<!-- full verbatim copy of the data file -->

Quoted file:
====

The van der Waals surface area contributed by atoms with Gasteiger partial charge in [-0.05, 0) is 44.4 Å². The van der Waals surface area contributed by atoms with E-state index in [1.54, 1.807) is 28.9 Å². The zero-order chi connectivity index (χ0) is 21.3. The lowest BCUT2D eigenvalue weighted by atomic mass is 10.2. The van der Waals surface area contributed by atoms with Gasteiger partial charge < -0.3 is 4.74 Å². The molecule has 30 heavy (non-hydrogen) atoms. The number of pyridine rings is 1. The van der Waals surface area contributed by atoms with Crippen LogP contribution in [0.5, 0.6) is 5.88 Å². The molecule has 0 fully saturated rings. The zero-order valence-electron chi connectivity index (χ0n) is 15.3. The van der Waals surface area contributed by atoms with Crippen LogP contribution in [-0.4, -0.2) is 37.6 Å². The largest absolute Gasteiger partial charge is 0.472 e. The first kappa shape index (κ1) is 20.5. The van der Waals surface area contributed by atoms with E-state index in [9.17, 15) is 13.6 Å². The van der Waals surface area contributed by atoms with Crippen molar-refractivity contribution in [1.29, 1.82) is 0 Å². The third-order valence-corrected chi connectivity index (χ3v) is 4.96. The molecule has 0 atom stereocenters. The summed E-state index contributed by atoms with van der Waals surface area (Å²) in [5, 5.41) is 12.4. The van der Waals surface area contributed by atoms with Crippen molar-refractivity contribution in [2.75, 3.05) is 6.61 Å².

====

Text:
The van der Waals surface area contributed by atoms with Gasteiger partial charge in [-0.05, 0) is 44.4 Å². The van der Waals surface area contributed by atoms with E-state index in [1.54, 1.807) is 28.9 Å². The zero-order chi connectivity index (χ0) is 21.3. The lowest BCUT2D eigenvalue weighted by atomic mass is 10.2. The van der Waals surface area contributed by atoms with Gasteiger partial charge < -0.3 is 4.74 Å². The molecule has 30 heavy (non-hydrogen) atoms. The number of pyridine rings is 1. The van der Waals surface area contributed by atoms with Crippen LogP contribution in [0.5, 0.6) is 5.88 Å². The molecule has 0 fully saturated rings. The zero-order valence-electron chi connectivity index (χ0n) is 15.3. The van der Waals surface area contributed by atoms with Crippen LogP contribution in [-0.4, -0.2) is 37.6 Å². The largest absolute Gasteiger partial charge is 0.472 e. The first kappa shape index (κ1) is 20.5. The van der Waals surface area contributed by atoms with E-state index in [9.17, 15) is 13.6 Å². The van der Waals surface area contributed by atoms with Crippen molar-refractivity contribution in [1.29, 1.82) is 0 Å². The third-order valence-corrected chi connectivity index (χ3v) is 4.96. The molecule has 0 atom stereocenters. The summed E-state index contributed by atoms with van der Waals surface area (Å²) in [5, 5.41) is 12.4. The van der Waals surface area contributed by atoms with Crippen molar-refractivity contribution in [2.75, 3.05) is 6.61 Å².